When the Green Bay Packers didn’t select a middle linebacker until the third day of the recent NFL Draft, reporters buzzed GM Ted Thompson with questions about the lack of urgency at linebacker.
After the second night of the draft, Thompson assured reporters that the Packers would be just fine at inside linebacker and felt they had current options on their roster.
Many of us assumed the Packers would do what they could to address the position in the draft. It was assumed the Packers would do everything they could to make sure Clay Matthews returned to his true position at outside linebacker.
Looking back, after the dust settled, it was pretty apparent the Packers planned all along to continue to incorporate Matthews at both inside and outside linebacker positions, just like they did last season. When they made that change, the Packers defense improved and Matthews became a difference maker at both positions.
After the draft, Mike McCarthy said, “Clay’s going to both meetings. You know, I was in the inside linebackers meeting on Friday with Clay…he’s getting ready to play wherever he needs to play. But the most important thing is creating opportunities for your big time players to make plays and that’s what we’ll do with Clay.”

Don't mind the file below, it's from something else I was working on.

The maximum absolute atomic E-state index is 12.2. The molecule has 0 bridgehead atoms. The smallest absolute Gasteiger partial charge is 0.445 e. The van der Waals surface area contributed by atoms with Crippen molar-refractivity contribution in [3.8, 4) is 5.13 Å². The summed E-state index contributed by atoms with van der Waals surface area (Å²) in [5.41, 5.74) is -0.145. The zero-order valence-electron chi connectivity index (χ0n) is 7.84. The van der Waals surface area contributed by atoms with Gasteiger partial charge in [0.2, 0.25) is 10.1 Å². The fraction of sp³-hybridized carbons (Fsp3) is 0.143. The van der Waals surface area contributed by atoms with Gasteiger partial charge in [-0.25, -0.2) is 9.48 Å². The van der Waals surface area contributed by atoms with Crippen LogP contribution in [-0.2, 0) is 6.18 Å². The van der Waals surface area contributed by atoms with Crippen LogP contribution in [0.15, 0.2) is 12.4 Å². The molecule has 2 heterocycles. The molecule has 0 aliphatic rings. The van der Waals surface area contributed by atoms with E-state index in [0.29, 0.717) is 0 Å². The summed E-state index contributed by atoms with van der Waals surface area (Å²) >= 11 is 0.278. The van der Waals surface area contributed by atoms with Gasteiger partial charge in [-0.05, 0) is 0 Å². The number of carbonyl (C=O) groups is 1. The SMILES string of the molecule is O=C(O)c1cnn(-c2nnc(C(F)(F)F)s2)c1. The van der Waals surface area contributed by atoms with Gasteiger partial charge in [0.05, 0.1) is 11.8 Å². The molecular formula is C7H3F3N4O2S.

The Packers opened OTA workouts this week, with Thursday’s workout open to the public and the media. It was apparent that the Packers plan to move Matthews around again this season.
Matthews and Sam Barrington lined up as the first-team inside linebackers during Thursday’s open OTA practice. Carl Bradford and rookie Jake Ryan lined up behind them.
The Packers defense made drastic improvements in the second half of the season, once the move was made. Without Matthews at ILB, the Packers were giving up more than 153 yards a game on the ground. With Matthews in the middle on early downs, the Packers defense saw that per game average dip to just over 86 yards a game.
With Matthews remaining inside on early downs, it will allow the Packers to get Mike Neal and Nick Perry on the field, opposite Julius Peppers.
When last season started, A.J. Hawk and Brad Jones lined up on the inside. That combination is gone. Now it’s Matthews and Sam Barrington and its turned into quite an upgrade.
Matthews will still serve as a primary pass rusher for the Packers. He has 69 1/2 career sacks and doesn’t plan to slow down anytime soon.
What makes Matthews even more dangerous now is the number of different gaps he can shoot through while playing both on the inside and outside. He becomes less predictable and harder to prepare for, which is what the Packers opponents saw last season.